RTK stands for Real-Time Kinematic and is another technique that improves the accuracy of GPS position measurements—however, it’s one of the hardest to understand and the most intensive to implement.
Standard Positioning Service (SPS) is the first position fix that GPS systems achieve, and they do this using the C/A code. If differential corrections are available, the SPS accuracy can be improved as timing delays on the satellite signals can be removed. Using DPGS position accuracy of around 40 cm is fairly normal. RTK is the next step on from DGPS, and there are two versions of it; RTK float, which achieves decimetre level accuracy and RTK integer, which achieves centimetre level accuracy.
To understand how either version works it’s necessary to understand two things:
- The first is that RTK is bending the rules of what we should be able to achieve using a civilian GPS receiver. It is not a technology that was designed into the system to help us. Instead, it’s a method that was figured out by GPS manufacturers to achieve greater accuracy than was intended using the C/A code.
- The second thing to understand is that it is based on the carrier waves themselves, not on the C/A code or navigation message they carry.
So how does it work?
In our ‘What is SPS’ page, we discussed how SPS is based on pseudo-range measurements calculated using the C/A code. The receiver does this by synchronising its clock with the GPS satellites, then generating its own version of the C/A code for each satellite it can see. If it has to delay its own copy of the C/A code by, say, seven milliseconds in order to match the C/A code being received at the antenna, then it knows the travel time of the signal from that satellite is seven milliseconds and it can then work out how far away the satellite is.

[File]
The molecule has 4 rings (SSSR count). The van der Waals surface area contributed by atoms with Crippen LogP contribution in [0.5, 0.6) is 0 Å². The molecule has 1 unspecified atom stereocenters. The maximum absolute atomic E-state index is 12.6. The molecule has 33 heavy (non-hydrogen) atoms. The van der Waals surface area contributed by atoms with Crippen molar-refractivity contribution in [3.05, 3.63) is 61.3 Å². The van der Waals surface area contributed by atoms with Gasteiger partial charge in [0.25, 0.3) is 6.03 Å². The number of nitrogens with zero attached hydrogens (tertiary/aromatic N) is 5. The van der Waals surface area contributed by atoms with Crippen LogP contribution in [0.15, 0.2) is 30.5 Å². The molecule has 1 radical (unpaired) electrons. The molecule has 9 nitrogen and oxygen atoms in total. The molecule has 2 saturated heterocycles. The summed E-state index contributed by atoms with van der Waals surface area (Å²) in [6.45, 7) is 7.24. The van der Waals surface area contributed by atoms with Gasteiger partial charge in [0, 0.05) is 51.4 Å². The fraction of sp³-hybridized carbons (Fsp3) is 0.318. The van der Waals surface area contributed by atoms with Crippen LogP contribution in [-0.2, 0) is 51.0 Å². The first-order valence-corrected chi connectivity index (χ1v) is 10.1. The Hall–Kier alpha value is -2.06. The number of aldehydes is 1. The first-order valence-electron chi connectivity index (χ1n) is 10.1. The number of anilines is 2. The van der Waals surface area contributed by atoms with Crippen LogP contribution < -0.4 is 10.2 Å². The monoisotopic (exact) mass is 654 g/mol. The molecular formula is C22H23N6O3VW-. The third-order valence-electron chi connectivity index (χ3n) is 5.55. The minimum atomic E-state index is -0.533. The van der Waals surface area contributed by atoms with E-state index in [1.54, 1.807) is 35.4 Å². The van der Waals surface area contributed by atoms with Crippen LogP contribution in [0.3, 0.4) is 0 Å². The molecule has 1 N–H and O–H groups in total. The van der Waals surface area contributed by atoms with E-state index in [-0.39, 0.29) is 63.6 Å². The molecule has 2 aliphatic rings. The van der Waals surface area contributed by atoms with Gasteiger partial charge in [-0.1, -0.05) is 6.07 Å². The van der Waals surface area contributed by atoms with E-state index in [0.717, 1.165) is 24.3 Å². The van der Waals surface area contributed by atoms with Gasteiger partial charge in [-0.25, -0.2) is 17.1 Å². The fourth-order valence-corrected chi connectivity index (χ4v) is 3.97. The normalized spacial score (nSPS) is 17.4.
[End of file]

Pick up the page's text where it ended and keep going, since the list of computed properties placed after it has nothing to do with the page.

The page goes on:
The ultimate aim of RTK is to establish how many carrier waves there are between the antenna and the satellite. The reason for this is simple. Each satellite broadcasts a unique C/A code made up of 1,023 bits. The code is sent at a rate of 1.023 Mb/s, which means one bit is sent about every microsecond. In one microsecond the radio signal from the satellite covers a distance of about 300 metres.
The carrier wave that the C/A code is modulated onto is at a much higher frequency however—1575.42 MHz. This means a single wave covers about 19 cm. If we could work out how many full waves there are between the satellite and the antenna, then it would be possible to calculate the distance much more accurately. In fact, if we know how many full waves there are, and it’s possible to measure partial waves (the phase angle) too, then we can be very precise.
RTK Integer and RTK Float can be considered as two separate (but related) algorithms running concurrently within a system. If RTK Integer has a valid solution, the system switches to it (however the RTK Float algorithm continues running in the background). If RTK Integer subsequently becomes invalid, the system reverts back to RTK Float, which does not need to start again as long as the carrier phase lock is not lost.
So how are the algorithms different? RTK Float aims to identify your probable location (improving on the current DGPS accuracy) using statistical methods. It requires a minimum of four common satellites with the base station, and (in lay-terms), looks for a point in a circle around the current position measurement about which the satellites are revolving. Unlike RTK Integer, the Float algorithm never attempts to solve the ambiguity problem—it only tries to identify the most probable position within a circle drawn around the current position estimate. The accuracy for RTK Float starts around 40 cm, but increases to 20 cm at best.
RTK Integer, on the other hand, aims to solve the ambiguity problem and is not used until it has done so. It requires five common satellites, and when a valid solution is found the system knows there are n carrier waves plus any partial wave between it and the satellite. It can align its measurements to about 0.6% of the 19 cm wavelength, giving an accuracy of about 1 cm.
Now we’ve reached the point in our ‘What is GNSS?‘ series where we’ve discussed how GNSS systems are generally easy to use, don’t drift and can achieve high levels of accuracy. But nothing in life is perfect, is it? So, what’s the down side? What most improves accuracy, and what are the limitations of GNSS?